« ПредыдущаяПродолжить »
not by the Comte himself. In Durand's book the Minister to America is repeatedly spoken of as Gérard de Raynevalle, which was natural enough except for the fact that 'de Raynevalle' was not a family title, but belonged exclusively to the younger brother, who is often spoken of by that title alone.
"It may be of interest to many readers of your valuable Journal to recall in this connection, that among the distinguished foreigners. honored at different times by being elected members of the American Philosophical Society, one of the first was this same Conrad Alexandre Gérard, the first accredited diplomat received in the United States. He came to Philadelphia July 14, 1778, having previously arrived at Chester, Penna., where he was met by a delegation appointed by Congress for that purpose. They conducted him 'to a handsome apartment provided for him on Market Street.' Later he occupied the then suburban residence, 'Carpenter's Mansion,' which filled the block across from the State House on Chestnut and Sixth Streets.
"I might also add that on pages 102 to 105, inclusive, of the volume entitled, 'Early Proceedings of the American Philosophical Society,' can be found a full account of the connection of Conrad Alexandre Gérard with the Society, and also the copy of a letter sent in his care (after ill-health had compelled his resignation from the post of Minister), to the French scientist, Buffon, in acknowledgment of the receipt of four 'elegantly bound volumes' of the latter's 'Histoire Naturelle des Oiseaux.' Those who wish may examine these very volumes carefully preserved in the library of your Society."
The decease was announced of Charles E. Bennett, A.B., Litt.D., at Ithaca, on May 2, 1921, æt. 63.
Prof. Horace C. Richards read a paper on Einstein's Theory of Relativity.'
Special Meeting, May 24, 1921.
WILLIAM B. SCOTT, Sc.D., LL.D., President, in the Chair.
Madame Marie S. Curie, elected to membership in 1910, sub
scribed the Laws and was admitted into the Society.
A letter was received from Prof. V. M. Slipher accepting his election to membership.
The John Scott Medal and Premium were presented to Madame Curie by the Board of City Trusts on behalf of the City of Philadelphia, Trustee.
Madame Curie, in a verbal communication, briefly described one of the instruments used in accurate determinations of radioactivity. It depends on the use of the Quartz Piezo-Electrique, devised by P. Curie and his brother in the early eighties.
The essential part of this instrument consists of a plate of quartz which is cut in a special manner. When this plate is placed under tension, there is a liberation of electricity equal in amount, but opposite in sign, on the two sides of the plate. The plate is hung vertically and weights are added to the lower end. The two faces are normal to one of the binary axes of the crystal. The tension must be applied in a direction normal to the optic and electric axes. The two faces are silvered, but the main portion of the plate is electrically insulated by removing a narrow strip of the silvering near the upper and lower ends of the plate. One side of it is connected with the electrometer and with the conductor the rate of leak of which is to be measured. The quantity of electricity set free on one side of the plate is accurately given by a well-known formula and depends upon the dimensions of the plate and the tension applied.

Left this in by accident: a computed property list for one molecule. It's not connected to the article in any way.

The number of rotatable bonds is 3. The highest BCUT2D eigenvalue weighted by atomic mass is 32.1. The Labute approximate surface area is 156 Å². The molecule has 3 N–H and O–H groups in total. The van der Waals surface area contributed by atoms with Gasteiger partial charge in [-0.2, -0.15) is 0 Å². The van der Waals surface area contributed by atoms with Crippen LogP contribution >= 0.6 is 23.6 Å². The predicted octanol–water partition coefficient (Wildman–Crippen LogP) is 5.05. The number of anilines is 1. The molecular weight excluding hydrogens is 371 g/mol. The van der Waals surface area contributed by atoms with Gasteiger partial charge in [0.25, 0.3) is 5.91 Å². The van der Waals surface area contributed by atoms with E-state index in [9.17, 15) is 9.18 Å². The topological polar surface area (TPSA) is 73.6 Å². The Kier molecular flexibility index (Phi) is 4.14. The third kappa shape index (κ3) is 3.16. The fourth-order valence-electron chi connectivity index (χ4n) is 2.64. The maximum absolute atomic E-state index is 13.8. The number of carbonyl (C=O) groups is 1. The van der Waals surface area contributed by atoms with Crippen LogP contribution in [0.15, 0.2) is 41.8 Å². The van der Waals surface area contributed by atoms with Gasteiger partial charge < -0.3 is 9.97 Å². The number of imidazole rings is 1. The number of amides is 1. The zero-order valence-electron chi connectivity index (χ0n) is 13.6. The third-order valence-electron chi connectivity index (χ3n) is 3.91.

Madame Curie stated further that this instrument was used quite early in her measurements, and in an improved form is considered most accurate for such purposes at the present time.
It was ordered that as a souvenir of this evening the President be authorized and instructed to present to Madame Curie one of the Franklin Medals struck by the order of the Congress of the United States in commemoration of the 200th Anniversary of the Birth of Benjamin Franklin.
The President thereupon presented the medal to Madame Curie, who accepted it with thanks.
Stated Meeting October 7, 1921.
WILLIAM B. SCOTT, Sc.D., LL.D., President. in the Chair.
Prof. Herman V. Ames, a newly elected member, subscribed the laws and was admitted into the Society.
A letter accepting membership was received from Dr. Lawrence J. Henderson.
The decease was announced of
Henry Platt Cushing, Ph.D., at Cleveland, on April 22, 1921, æt. 61.
Edward B. Rosa. Sc.D., Ph.D., at Washington, D. C., on May 17, 1921, æt. 60.
Joseph C. Fraley, at Philadelphia, on May 18, 1921, æt. 73. Morris Jastrow, Jr., M.A., Ph.D., LL.D., at Jenkintown, Pa., on June 22, 1921, æt. 60.
Hiram M. Hiller, M.D., at Chester, Pa., on August 9, 1921, æt. 54.
Henry Pettit, at Island Heights, N. J., on August 11, 1921, æt. 79.
Joel Asaph Allen, Ph.D., at New York, on August 29, 1921, æt. 83.
Henry Woodward, LL.D., F.R.S., at Bushey, Herts, England, on Sept. 6. 1921, æt. 89.
By unanimous vote the Laws were amended and adopted as a substitute for the existing Laws and Rules of administration.
Stated Meeting November 4, 1921.
WILLIAM B. SCOTT, Sc.D., LL.D., President, in the Chair. Mr. J. Bertram Lippincott, a newly elected member, subscribed the Laws and was admitted into the Society.
Communications for the Magellanic Premium were received and referred to a Special Committee for consideration and report.
President Scott read a paper on "The Isthmus of Panama and Its Influence on the Animals of North and South America," which was discussed by Doctors Harshberger, Snyder, Mr. Fisher and Prof. Scott.
Stated Meeting December 2, 1921.
WILLIAM B. SCOTT, Sc.D., LL.D., President, in the Chair.
The decease was announced of Sara Yorke Stevenson, Sc.D., at Philadelphia, on November 14, 1921, æt. 74.
Dr. Albert T. Clay read a Biographical Memoir of the Late Dr. Morris Jastrow, Jr.
Mr. Edwin Swift Balch read a paper on "The Coudersport Ice Mine" which was discussed by President Scott.